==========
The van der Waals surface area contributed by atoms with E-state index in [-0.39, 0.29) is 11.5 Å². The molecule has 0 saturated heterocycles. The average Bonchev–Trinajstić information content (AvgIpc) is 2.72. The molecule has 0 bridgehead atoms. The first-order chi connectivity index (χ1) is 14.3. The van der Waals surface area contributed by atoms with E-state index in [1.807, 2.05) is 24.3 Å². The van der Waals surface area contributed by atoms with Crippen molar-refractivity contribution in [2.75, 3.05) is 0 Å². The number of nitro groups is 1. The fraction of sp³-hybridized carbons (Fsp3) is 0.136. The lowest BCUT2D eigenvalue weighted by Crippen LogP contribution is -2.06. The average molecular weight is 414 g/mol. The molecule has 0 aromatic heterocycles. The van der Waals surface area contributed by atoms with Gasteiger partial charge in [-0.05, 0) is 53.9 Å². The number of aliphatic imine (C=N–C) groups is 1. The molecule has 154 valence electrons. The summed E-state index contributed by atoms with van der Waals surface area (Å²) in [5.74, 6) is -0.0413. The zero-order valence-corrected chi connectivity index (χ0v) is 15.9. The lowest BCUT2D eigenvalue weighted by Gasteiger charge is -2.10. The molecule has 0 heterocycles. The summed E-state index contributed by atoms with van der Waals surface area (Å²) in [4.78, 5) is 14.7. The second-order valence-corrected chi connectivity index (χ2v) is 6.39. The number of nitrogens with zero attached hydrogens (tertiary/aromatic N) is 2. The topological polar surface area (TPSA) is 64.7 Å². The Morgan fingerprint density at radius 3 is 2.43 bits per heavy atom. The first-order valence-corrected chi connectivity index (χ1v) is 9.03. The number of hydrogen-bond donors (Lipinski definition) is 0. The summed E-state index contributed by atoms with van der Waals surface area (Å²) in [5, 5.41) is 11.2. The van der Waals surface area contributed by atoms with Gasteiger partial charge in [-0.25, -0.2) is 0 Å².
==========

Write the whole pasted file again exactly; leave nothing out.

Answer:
The van der Waals surface area contributed by atoms with E-state index in [-0.39, 0.29) is 11.5 Å². The molecule has 0 saturated heterocycles. The average Bonchev–Trinajstić information content (AvgIpc) is 2.72. The molecule has 0 bridgehead atoms. The first-order chi connectivity index (χ1) is 14.3. The van der Waals surface area contributed by atoms with E-state index in [1.807, 2.05) is 24.3 Å². The van der Waals surface area contributed by atoms with Crippen molar-refractivity contribution in [2.75, 3.05) is 0 Å². The number of nitro groups is 1. The fraction of sp³-hybridized carbons (Fsp3) is 0.136. The lowest BCUT2D eigenvalue weighted by Crippen LogP contribution is -2.06. The average molecular weight is 414 g/mol. The molecule has 0 aromatic heterocycles. The van der Waals surface area contributed by atoms with Gasteiger partial charge in [-0.05, 0) is 53.9 Å². The number of aliphatic imine (C=N–C) groups is 1. The molecule has 154 valence electrons. The summed E-state index contributed by atoms with van der Waals surface area (Å²) in [5.74, 6) is -0.0413. The zero-order valence-corrected chi connectivity index (χ0v) is 15.9. The lowest BCUT2D eigenvalue weighted by Gasteiger charge is -2.10. The molecule has 0 heterocycles. The summed E-state index contributed by atoms with van der Waals surface area (Å²) in [4.78, 5) is 14.7. The second-order valence-corrected chi connectivity index (χ2v) is 6.39. The number of nitrogens with zero attached hydrogens (tertiary/aromatic N) is 2. The topological polar surface area (TPSA) is 64.7 Å². The Morgan fingerprint density at radius 3 is 2.43 bits per heavy atom. The first-order valence-corrected chi connectivity index (χ1v) is 9.03. The number of hydrogen-bond donors (Lipinski definition) is 0. The summed E-state index contributed by atoms with van der Waals surface area (Å²) in [5, 5.41) is 11.2. The van der Waals surface area contributed by atoms with Gasteiger partial charge in [-0.25, -0.2) is 0 Å².